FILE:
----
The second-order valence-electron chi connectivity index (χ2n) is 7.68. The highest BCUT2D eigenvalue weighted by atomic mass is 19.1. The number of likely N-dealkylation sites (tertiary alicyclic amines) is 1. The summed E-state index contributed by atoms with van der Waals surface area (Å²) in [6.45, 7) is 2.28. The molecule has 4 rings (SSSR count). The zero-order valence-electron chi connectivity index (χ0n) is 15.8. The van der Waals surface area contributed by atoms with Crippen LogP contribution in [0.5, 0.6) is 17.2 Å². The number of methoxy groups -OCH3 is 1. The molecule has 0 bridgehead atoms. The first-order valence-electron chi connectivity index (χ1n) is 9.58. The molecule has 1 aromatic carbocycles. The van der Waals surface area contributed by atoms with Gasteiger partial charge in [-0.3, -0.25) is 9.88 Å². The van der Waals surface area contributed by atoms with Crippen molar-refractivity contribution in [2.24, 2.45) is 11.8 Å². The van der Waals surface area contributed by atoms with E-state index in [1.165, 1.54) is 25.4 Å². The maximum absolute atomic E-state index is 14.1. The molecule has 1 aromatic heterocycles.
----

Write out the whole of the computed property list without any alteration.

The second-order valence-electron chi connectivity index (χ2n) is 7.68. The highest BCUT2D eigenvalue weighted by atomic mass is 19.1. The number of likely N-dealkylation sites (tertiary alicyclic amines) is 1. The summed E-state index contributed by atoms with van der Waals surface area (Å²) in [6.45, 7) is 2.28. The molecule has 4 rings (SSSR count). The zero-order valence-electron chi connectivity index (χ0n) is 15.8. The van der Waals surface area contributed by atoms with Crippen LogP contribution in [0.5, 0.6) is 17.2 Å². The number of methoxy groups -OCH3 is 1. The molecule has 0 bridgehead atoms. The first-order valence-electron chi connectivity index (χ1n) is 9.58. The molecule has 1 aromatic carbocycles. The van der Waals surface area contributed by atoms with Gasteiger partial charge in [-0.3, -0.25) is 9.88 Å². The van der Waals surface area contributed by atoms with Crippen molar-refractivity contribution in [2.24, 2.45) is 11.8 Å². The van der Waals surface area contributed by atoms with E-state index in [1.165, 1.54) is 25.4 Å². The maximum absolute atomic E-state index is 14.1. The molecule has 1 aromatic heterocycles.